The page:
LONDON, June 20 – British state borrowing worsened in May, official data showed on Friday, coming in far higher than analysts had expected.
Public sector net borrowing, the government’s preferred measure of the deficit, rose to £13.3 billion ($22.7 billion, 16.7 billion euros) in February.
That compared with £12.6 billion in the same month of 2013, the Office for National Statistics (ONS) said in a statement.
Market expectations had been for borrowing of about £11.8 billion, according to analysts polled by Dow Jones Newswires.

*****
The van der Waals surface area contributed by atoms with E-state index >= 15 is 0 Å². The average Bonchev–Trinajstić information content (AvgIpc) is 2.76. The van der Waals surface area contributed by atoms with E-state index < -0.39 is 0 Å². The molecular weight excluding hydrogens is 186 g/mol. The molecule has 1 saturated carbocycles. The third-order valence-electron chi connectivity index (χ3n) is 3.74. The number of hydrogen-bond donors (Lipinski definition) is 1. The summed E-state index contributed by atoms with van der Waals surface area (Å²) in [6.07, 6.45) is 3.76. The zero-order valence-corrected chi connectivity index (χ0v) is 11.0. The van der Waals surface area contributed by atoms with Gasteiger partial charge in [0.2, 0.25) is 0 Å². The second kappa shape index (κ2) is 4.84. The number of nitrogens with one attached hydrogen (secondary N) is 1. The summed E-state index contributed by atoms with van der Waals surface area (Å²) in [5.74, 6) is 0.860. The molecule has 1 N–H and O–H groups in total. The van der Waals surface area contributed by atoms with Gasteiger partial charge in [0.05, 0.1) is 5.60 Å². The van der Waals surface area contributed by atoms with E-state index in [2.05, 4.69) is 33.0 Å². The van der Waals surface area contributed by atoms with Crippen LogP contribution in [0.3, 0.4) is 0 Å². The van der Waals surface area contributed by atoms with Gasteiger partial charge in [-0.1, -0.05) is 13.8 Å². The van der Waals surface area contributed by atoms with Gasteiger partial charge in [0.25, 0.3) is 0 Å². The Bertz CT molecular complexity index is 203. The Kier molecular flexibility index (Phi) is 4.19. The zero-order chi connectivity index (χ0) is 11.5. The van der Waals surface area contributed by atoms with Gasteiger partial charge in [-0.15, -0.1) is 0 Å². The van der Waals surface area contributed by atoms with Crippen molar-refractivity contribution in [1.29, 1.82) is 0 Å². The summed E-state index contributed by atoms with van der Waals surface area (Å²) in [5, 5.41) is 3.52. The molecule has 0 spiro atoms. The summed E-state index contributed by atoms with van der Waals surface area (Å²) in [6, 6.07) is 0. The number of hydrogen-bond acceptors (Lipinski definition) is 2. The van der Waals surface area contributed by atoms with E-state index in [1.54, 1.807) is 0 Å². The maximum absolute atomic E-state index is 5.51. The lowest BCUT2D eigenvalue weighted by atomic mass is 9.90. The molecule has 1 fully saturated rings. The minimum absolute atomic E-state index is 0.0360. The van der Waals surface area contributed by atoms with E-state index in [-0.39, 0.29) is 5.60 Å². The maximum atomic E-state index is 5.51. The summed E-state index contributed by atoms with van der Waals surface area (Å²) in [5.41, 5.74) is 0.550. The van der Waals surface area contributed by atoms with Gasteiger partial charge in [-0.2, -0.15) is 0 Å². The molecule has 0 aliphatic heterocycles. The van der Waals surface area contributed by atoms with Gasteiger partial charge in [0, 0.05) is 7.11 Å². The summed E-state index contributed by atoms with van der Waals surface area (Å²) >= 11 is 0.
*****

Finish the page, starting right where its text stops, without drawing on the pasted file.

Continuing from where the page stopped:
However, the May 2013 figure was skewed by interest earned from the Bank of England’s quantitative easing programme of asset purchases, and also by receipts from Switzerland after a tax deal.
Without those exceptional factors, the data showed total current government receipts were broadly the same in May as they were in the corresponding month last year, while total current expenditure was flat.
“The public finances were essentially only stable year on year in May after stripping out all distorting effects,” noted IHS Global Insight economist Howard Archer.